The tragic untold story of Chevrolet founder, Louis Chevrolet

Every car name on the road today — with the exception of the newborn electric cars — has a story to tell. Ferrari has one, as do Ford, Chrysler, Aston Martin, Jaguar, Lamborghini, and the list goes on. But unlike Enzo Ferrari or Henry Ford, the story of Louis Chevrolet is a bit of a tragedy. He was a passionate petrol engine owner, but his ride – though full of ups and downs – was nothing short of impressive.

Chevrolet It is one of the best brands in the automotive industry. In fact, it was a household name before you and I were even born. However, the Chevrolet story begins with an immigrant mechanic who imagined speed. Mr. Chevrolet proved his power on the track and started to become famous. His fortunes changed when he suddenly decided to leave the company he co-founded. Since then, it’s been a life of failed attempts and desperation for the Swiss racer, who eventually ended up working at a Chevy plant in Detroit as a simple mechanic.

Imagine life when the company that bears your name mints millions while you are left struggling to make ends meet. But how did a Swiss bike mechanic with no automotive background build one of the world’s largest car companies? What forced Louis Chevrolet out of his own company? Let’s find out.

The beginnings of the life of Louis Chevrolet

Louis Chevrolet was born on December 25, 1878 in La Chaux-de-Fonds, Switzerland. The second child in a family of nine, Louis Chevrolet was part of a modest family and often helped his father, who was a watchmaker. Soon, economic problems began to afflict the family, and Louis Chevrolet with his parents and six brothers decided to move to France.

Things didn’t seem to get any better, and Lewis had to drop out of school and work in a bike shop. He soon learned the basics of bike and buggy repair and eventually designed his own bike which he entered in local races. He was so good at practice that he often finished first. Later, he designed another bike which he named the Gladiator. It was so impressive that it caught the attention of a manager at the Darracq car-making plant, and he encouraged Lewis to join the company. During his time at Darracq, Lewis mastered the basics of internal combustion and four-stroke engines. With the money he saved, Louis Chevrolet was finally able to fulfill his dream of going to America.

In 1901, he worked in an engineering workshop in New York before moving to the Brooklyn operations of French automobile manufacturer Dion Bouton. But his big break would arrive in 1905 when he started working for Fiat. Louis Chevrolet’s time at Fiat, part of the company’s racing team, helped him better understand the engines and establish himself as a racer. His first assignment was a timed event at Morris Park, and to everyone’s surprise, Lewis broke the one-mile world record. His next big event featured some of the best racers in the country. Lewis Chevrolet survived, achieving first place and a front page advantage in the New York Times. His racing career continued while he drove Buick cars, and he became a friend and partner of Buick owner William C. Durant, founder of General Motors.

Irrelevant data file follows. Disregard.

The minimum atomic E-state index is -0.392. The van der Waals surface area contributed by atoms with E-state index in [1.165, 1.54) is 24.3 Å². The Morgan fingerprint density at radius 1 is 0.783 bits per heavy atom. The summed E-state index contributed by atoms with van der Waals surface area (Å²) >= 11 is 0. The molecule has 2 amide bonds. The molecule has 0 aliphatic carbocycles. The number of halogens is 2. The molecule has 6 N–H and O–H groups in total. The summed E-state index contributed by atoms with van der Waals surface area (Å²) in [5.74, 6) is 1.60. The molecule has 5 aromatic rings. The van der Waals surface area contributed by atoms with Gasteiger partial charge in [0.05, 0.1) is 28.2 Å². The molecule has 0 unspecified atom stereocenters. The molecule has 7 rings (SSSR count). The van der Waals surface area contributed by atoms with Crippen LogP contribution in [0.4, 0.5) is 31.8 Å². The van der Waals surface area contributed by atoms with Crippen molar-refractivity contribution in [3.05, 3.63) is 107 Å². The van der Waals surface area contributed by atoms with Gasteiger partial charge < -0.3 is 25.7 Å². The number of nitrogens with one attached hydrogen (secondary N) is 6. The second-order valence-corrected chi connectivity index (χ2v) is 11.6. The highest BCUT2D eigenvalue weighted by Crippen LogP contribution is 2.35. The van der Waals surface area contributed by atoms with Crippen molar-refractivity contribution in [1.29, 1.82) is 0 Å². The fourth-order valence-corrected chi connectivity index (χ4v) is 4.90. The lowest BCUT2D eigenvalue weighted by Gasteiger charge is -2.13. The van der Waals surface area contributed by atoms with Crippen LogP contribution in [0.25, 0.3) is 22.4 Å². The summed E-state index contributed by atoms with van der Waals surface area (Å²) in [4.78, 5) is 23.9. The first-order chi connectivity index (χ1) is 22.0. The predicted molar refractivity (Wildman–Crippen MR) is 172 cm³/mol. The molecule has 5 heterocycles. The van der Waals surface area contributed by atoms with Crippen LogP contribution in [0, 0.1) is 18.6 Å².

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Chevrolet car company

Thanks to what he learned from Fiat and Buick, Louis Chevrolet built a top-valve six-cylinder engine in his machine shop, paving the way for something bigger. At the moment, Louis Chevrolet has already become a famous figure in the automotive world in the United States, with many victories and multiple records. William Durant sought to market Louis Chevrolet’s image as a fearless racer and used his engineering expertise to build an automobile company. In 1911, William Durant, with Louis and his brother Arthur Chevrolet and two investment partners, started the Chevrolet Motor Car Company.

The strategy was simple. While the Chevrolet brothers designed the vehicles, Durant was focused on marketing them. Several months later, Classic Six (also called Type C) was born. The car featured a 4.8 liter straight-six and could reach a top speed of 65 mph. But their $2,250 price tag ($65,000 in today’s money) means very few are sold. While Chevrolet wanted to keep building fast cars, Durant disagreed and wanted the company to focus on high-volume, lower-priced cars that would rival Ford’s Model T.

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The fall of Louis Chevrolet

After the informal feud, Durant restructured the company without Lewis’ approval. This, along with some comments on Lewis’ character, made him angry. Then he proceeded to make perhaps the biggest mistake of his life. Louis Chevrolet sold his stake in the company to William Durant.

Lewis had success in racing after starting the Frontenac Motor Company and was due to launch his first passenger car. But his brother’s death and the Wall Street scandal followed by the Great Depression led to serious financial problems. Louis Chevrolet was found poor and unemployed during America’s worst economic crisis. Meanwhile, Chevrolet became a rapidly growing brand, overtaking Ford. Aged and left with no options, Lewis returned to Chevrolet, starting work on the assembly line as a mechanic before succumbing to his health problems and eventually dying in 1941.

Sources: Chevrolet Media

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